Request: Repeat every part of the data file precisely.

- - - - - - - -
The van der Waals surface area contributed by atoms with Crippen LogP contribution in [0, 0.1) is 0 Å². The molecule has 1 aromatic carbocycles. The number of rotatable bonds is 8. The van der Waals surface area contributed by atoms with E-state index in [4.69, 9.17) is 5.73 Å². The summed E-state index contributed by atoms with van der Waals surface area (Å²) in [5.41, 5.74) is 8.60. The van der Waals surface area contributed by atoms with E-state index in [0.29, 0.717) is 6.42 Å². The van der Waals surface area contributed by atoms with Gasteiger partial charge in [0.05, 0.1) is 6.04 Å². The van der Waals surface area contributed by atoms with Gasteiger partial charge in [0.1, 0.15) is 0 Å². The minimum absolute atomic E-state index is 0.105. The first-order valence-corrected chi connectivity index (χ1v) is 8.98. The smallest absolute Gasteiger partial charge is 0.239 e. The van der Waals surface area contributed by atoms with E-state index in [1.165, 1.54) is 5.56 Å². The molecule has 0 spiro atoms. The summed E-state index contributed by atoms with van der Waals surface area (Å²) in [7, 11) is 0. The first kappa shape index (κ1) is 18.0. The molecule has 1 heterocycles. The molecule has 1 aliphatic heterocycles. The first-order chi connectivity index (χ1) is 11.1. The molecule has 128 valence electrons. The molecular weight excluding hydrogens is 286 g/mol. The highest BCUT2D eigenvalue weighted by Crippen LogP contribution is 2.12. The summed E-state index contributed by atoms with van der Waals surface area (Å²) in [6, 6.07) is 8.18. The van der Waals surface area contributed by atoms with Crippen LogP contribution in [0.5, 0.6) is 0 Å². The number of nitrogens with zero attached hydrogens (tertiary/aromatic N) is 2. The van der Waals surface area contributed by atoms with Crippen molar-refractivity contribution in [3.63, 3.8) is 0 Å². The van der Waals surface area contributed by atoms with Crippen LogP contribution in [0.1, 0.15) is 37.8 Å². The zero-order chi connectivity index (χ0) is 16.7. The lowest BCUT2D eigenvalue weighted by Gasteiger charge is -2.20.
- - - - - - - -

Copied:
The van der Waals surface area contributed by atoms with Crippen LogP contribution in [0, 0.1) is 0 Å². The molecule has 1 aromatic carbocycles. The number of rotatable bonds is 8. The van der Waals surface area contributed by atoms with E-state index in [4.69, 9.17) is 5.73 Å². The summed E-state index contributed by atoms with van der Waals surface area (Å²) in [5.41, 5.74) is 8.60. The van der Waals surface area contributed by atoms with E-state index in [0.29, 0.717) is 6.42 Å². The van der Waals surface area contributed by atoms with Gasteiger partial charge in [0.05, 0.1) is 6.04 Å². The van der Waals surface area contributed by atoms with Gasteiger partial charge in [0.1, 0.15) is 0 Å². The minimum absolute atomic E-state index is 0.105. The first-order valence-corrected chi connectivity index (χ1v) is 8.98. The smallest absolute Gasteiger partial charge is 0.239 e. The van der Waals surface area contributed by atoms with E-state index in [1.165, 1.54) is 5.56 Å². The molecule has 0 spiro atoms. The summed E-state index contributed by atoms with van der Waals surface area (Å²) in [7, 11) is 0. The first kappa shape index (κ1) is 18.0. The molecule has 1 heterocycles. The molecule has 1 aliphatic heterocycles. The first-order chi connectivity index (χ1) is 11.1. The molecule has 128 valence electrons. The molecular weight excluding hydrogens is 286 g/mol. The highest BCUT2D eigenvalue weighted by Crippen LogP contribution is 2.12. The summed E-state index contributed by atoms with van der Waals surface area (Å²) in [6, 6.07) is 8.18. The van der Waals surface area contributed by atoms with Crippen LogP contribution in [0.5, 0.6) is 0 Å². The number of nitrogens with zero attached hydrogens (tertiary/aromatic N) is 2. The van der Waals surface area contributed by atoms with Crippen molar-refractivity contribution in [3.63, 3.8) is 0 Å². The van der Waals surface area contributed by atoms with Crippen LogP contribution in [0.1, 0.15) is 37.8 Å². The zero-order chi connectivity index (χ0) is 16.7. The lowest BCUT2D eigenvalue weighted by Gasteiger charge is -2.20.